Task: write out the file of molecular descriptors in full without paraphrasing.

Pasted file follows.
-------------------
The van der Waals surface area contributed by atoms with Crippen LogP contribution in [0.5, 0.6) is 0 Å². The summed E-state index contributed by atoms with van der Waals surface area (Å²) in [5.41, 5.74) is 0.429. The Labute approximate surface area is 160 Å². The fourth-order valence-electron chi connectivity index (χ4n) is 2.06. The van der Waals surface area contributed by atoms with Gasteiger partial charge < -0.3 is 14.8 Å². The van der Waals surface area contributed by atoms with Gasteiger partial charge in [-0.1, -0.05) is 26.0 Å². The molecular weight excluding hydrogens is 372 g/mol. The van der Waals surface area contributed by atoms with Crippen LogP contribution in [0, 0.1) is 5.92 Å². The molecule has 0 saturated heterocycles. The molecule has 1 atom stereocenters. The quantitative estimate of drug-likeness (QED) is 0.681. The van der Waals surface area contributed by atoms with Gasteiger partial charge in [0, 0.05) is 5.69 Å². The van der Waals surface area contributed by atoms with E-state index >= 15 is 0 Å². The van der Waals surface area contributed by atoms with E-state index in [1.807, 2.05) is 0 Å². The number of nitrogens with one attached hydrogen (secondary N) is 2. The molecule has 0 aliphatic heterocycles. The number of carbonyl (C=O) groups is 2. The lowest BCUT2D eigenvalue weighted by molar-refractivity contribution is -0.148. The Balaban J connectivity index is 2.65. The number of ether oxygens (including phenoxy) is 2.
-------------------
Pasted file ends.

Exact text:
The van der Waals surface area contributed by atoms with Crippen LogP contribution in [0.5, 0.6) is 0 Å². The summed E-state index contributed by atoms with van der Waals surface area (Å²) in [5.41, 5.74) is 0.429. The Labute approximate surface area is 160 Å². The fourth-order valence-electron chi connectivity index (χ4n) is 2.06. The van der Waals surface area contributed by atoms with Gasteiger partial charge < -0.3 is 14.8 Å². The van der Waals surface area contributed by atoms with Gasteiger partial charge in [-0.1, -0.05) is 26.0 Å². The molecular weight excluding hydrogens is 372 g/mol. The van der Waals surface area contributed by atoms with Crippen LogP contribution in [0, 0.1) is 5.92 Å². The molecule has 0 saturated heterocycles. The molecule has 1 atom stereocenters. The quantitative estimate of drug-likeness (QED) is 0.681. The van der Waals surface area contributed by atoms with Gasteiger partial charge in [0, 0.05) is 5.69 Å². The van der Waals surface area contributed by atoms with E-state index >= 15 is 0 Å². The van der Waals surface area contributed by atoms with E-state index in [1.807, 2.05) is 0 Å². The number of nitrogens with one attached hydrogen (secondary N) is 2. The molecule has 0 aliphatic heterocycles. The number of carbonyl (C=O) groups is 2. The lowest BCUT2D eigenvalue weighted by molar-refractivity contribution is -0.148. The Balaban J connectivity index is 2.65. The number of ether oxygens (including phenoxy) is 2.